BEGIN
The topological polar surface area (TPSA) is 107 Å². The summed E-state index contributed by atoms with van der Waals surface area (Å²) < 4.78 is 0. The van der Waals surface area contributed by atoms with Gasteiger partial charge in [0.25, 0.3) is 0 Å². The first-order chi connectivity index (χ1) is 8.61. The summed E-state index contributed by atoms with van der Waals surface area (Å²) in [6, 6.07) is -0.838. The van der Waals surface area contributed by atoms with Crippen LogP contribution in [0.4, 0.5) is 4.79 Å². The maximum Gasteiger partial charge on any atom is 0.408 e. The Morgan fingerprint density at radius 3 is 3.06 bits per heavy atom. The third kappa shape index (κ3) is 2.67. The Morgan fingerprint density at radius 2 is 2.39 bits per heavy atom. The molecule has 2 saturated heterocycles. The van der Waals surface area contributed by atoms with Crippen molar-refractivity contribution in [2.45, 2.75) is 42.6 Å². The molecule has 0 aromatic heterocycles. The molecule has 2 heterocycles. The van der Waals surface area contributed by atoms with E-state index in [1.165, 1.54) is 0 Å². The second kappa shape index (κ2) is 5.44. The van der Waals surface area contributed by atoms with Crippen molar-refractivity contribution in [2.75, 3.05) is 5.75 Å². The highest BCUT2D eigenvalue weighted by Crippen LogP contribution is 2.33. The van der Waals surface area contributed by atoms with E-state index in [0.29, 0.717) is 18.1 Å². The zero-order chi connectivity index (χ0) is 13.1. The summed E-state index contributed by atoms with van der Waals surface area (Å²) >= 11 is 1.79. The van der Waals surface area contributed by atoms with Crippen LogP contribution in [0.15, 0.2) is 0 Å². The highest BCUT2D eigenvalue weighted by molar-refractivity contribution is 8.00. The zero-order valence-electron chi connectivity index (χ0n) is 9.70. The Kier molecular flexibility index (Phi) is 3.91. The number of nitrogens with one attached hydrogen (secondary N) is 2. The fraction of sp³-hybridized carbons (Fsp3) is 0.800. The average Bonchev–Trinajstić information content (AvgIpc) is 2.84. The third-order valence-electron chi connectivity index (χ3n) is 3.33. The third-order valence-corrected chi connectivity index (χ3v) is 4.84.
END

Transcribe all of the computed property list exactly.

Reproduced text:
The topological polar surface area (TPSA) is 107 Å². The summed E-state index contributed by atoms with van der Waals surface area (Å²) < 4.78 is 0. The van der Waals surface area contributed by atoms with Gasteiger partial charge in [0.25, 0.3) is 0 Å². The first-order chi connectivity index (χ1) is 8.61. The summed E-state index contributed by atoms with van der Waals surface area (Å²) in [6, 6.07) is -0.838. The van der Waals surface area contributed by atoms with Crippen LogP contribution in [0.4, 0.5) is 4.79 Å². The maximum Gasteiger partial charge on any atom is 0.408 e. The Morgan fingerprint density at radius 3 is 3.06 bits per heavy atom. The third kappa shape index (κ3) is 2.67. The Morgan fingerprint density at radius 2 is 2.39 bits per heavy atom. The molecule has 2 saturated heterocycles. The van der Waals surface area contributed by atoms with Crippen molar-refractivity contribution in [2.45, 2.75) is 42.6 Å². The molecule has 0 aromatic heterocycles. The molecule has 2 heterocycles. The van der Waals surface area contributed by atoms with E-state index in [1.165, 1.54) is 0 Å². The second kappa shape index (κ2) is 5.44. The van der Waals surface area contributed by atoms with Crippen molar-refractivity contribution in [2.75, 3.05) is 5.75 Å². The highest BCUT2D eigenvalue weighted by Crippen LogP contribution is 2.33. The van der Waals surface area contributed by atoms with E-state index in [0.29, 0.717) is 18.1 Å². The zero-order chi connectivity index (χ0) is 13.1. The summed E-state index contributed by atoms with van der Waals surface area (Å²) >= 11 is 1.79. The van der Waals surface area contributed by atoms with Crippen LogP contribution in [0.15, 0.2) is 0 Å². The highest BCUT2D eigenvalue weighted by molar-refractivity contribution is 8.00. The zero-order valence-electron chi connectivity index (χ0n) is 9.70. The Kier molecular flexibility index (Phi) is 3.91. The number of nitrogens with one attached hydrogen (secondary N) is 2. The fraction of sp³-hybridized carbons (Fsp3) is 0.800. The average Bonchev–Trinajstić information content (AvgIpc) is 2.84. The third-order valence-electron chi connectivity index (χ3n) is 3.33. The third-order valence-corrected chi connectivity index (χ3v) is 4.84.